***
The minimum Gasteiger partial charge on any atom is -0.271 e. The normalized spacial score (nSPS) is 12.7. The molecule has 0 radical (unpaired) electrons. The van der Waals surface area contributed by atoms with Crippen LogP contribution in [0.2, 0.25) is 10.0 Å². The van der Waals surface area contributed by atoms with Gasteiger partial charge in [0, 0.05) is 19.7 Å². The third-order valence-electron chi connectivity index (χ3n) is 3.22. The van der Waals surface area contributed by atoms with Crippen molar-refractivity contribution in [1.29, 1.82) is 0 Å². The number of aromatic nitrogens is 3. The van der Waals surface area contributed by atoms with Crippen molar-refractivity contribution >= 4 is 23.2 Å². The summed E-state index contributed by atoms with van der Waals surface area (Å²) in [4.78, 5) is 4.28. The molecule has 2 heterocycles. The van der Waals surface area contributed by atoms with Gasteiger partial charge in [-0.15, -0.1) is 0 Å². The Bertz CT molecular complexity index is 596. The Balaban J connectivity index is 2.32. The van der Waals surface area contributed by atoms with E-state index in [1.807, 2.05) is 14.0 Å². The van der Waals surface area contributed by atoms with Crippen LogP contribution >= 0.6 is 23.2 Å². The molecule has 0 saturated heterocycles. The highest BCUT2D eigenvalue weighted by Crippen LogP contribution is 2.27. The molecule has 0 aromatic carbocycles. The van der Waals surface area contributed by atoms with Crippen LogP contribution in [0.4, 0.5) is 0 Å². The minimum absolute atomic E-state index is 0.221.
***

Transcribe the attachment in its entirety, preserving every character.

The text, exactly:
The minimum Gasteiger partial charge on any atom is -0.271 e. The normalized spacial score (nSPS) is 12.7. The molecule has 0 radical (unpaired) electrons. The van der Waals surface area contributed by atoms with Crippen LogP contribution in [0.2, 0.25) is 10.0 Å². The van der Waals surface area contributed by atoms with Gasteiger partial charge in [0, 0.05) is 19.7 Å². The third-order valence-electron chi connectivity index (χ3n) is 3.22. The van der Waals surface area contributed by atoms with Crippen molar-refractivity contribution in [1.29, 1.82) is 0 Å². The number of aromatic nitrogens is 3. The van der Waals surface area contributed by atoms with Crippen molar-refractivity contribution >= 4 is 23.2 Å². The summed E-state index contributed by atoms with van der Waals surface area (Å²) in [4.78, 5) is 4.28. The molecule has 2 heterocycles. The van der Waals surface area contributed by atoms with Gasteiger partial charge in [-0.15, -0.1) is 0 Å². The Bertz CT molecular complexity index is 596. The Balaban J connectivity index is 2.32. The van der Waals surface area contributed by atoms with E-state index in [1.807, 2.05) is 14.0 Å². The van der Waals surface area contributed by atoms with Crippen LogP contribution >= 0.6 is 23.2 Å². The molecule has 0 saturated heterocycles. The highest BCUT2D eigenvalue weighted by Crippen LogP contribution is 2.27. The molecule has 0 aromatic carbocycles. The van der Waals surface area contributed by atoms with Crippen LogP contribution in [0.4, 0.5) is 0 Å². The minimum absolute atomic E-state index is 0.221.